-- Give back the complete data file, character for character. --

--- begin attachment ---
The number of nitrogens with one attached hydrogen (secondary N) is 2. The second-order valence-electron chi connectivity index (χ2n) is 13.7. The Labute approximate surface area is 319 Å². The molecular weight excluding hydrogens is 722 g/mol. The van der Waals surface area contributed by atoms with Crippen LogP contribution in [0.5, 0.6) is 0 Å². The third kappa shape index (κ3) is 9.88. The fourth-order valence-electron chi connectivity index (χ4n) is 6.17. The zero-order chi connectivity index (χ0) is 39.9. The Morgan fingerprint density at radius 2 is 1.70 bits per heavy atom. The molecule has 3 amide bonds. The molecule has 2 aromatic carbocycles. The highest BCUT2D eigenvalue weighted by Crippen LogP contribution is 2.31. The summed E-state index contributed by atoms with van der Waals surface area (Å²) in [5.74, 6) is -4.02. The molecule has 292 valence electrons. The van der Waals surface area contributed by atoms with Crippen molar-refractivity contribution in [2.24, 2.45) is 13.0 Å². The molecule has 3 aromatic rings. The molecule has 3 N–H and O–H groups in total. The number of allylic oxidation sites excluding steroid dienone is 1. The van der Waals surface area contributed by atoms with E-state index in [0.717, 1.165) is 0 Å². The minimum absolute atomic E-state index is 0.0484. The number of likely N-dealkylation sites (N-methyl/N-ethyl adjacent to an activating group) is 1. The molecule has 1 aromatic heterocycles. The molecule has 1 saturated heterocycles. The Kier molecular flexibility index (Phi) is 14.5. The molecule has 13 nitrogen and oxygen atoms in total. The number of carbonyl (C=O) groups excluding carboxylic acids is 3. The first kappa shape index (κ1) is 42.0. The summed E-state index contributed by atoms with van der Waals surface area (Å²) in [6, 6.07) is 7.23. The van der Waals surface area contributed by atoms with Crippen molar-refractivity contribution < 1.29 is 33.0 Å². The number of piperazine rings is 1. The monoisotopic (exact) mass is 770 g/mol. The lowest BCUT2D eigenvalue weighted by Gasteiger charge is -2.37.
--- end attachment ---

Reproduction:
The number of nitrogens with one attached hydrogen (secondary N) is 2. The second-order valence-electron chi connectivity index (χ2n) is 13.7. The Labute approximate surface area is 319 Å². The molecular weight excluding hydrogens is 722 g/mol. The van der Waals surface area contributed by atoms with Crippen LogP contribution in [0.5, 0.6) is 0 Å². The third kappa shape index (κ3) is 9.88. The fourth-order valence-electron chi connectivity index (χ4n) is 6.17. The zero-order chi connectivity index (χ0) is 39.9. The Morgan fingerprint density at radius 2 is 1.70 bits per heavy atom. The molecule has 3 amide bonds. The molecule has 2 aromatic carbocycles. The highest BCUT2D eigenvalue weighted by Crippen LogP contribution is 2.31. The summed E-state index contributed by atoms with van der Waals surface area (Å²) in [5.74, 6) is -4.02. The molecule has 292 valence electrons. The van der Waals surface area contributed by atoms with Crippen molar-refractivity contribution in [2.24, 2.45) is 13.0 Å². The molecule has 3 aromatic rings. The molecule has 3 N–H and O–H groups in total. The number of allylic oxidation sites excluding steroid dienone is 1. The van der Waals surface area contributed by atoms with E-state index in [0.717, 1.165) is 0 Å². The minimum absolute atomic E-state index is 0.0484. The number of likely N-dealkylation sites (N-methyl/N-ethyl adjacent to an activating group) is 1. The molecule has 1 aromatic heterocycles. The molecule has 1 saturated heterocycles. The Kier molecular flexibility index (Phi) is 14.5. The molecule has 13 nitrogen and oxygen atoms in total. The number of carbonyl (C=O) groups excluding carboxylic acids is 3. The first kappa shape index (κ1) is 42.0. The summed E-state index contributed by atoms with van der Waals surface area (Å²) in [6, 6.07) is 7.23. The van der Waals surface area contributed by atoms with Crippen molar-refractivity contribution < 1.29 is 33.0 Å². The number of piperazine rings is 1. The monoisotopic (exact) mass is 770 g/mol. The lowest BCUT2D eigenvalue weighted by Gasteiger charge is -2.37.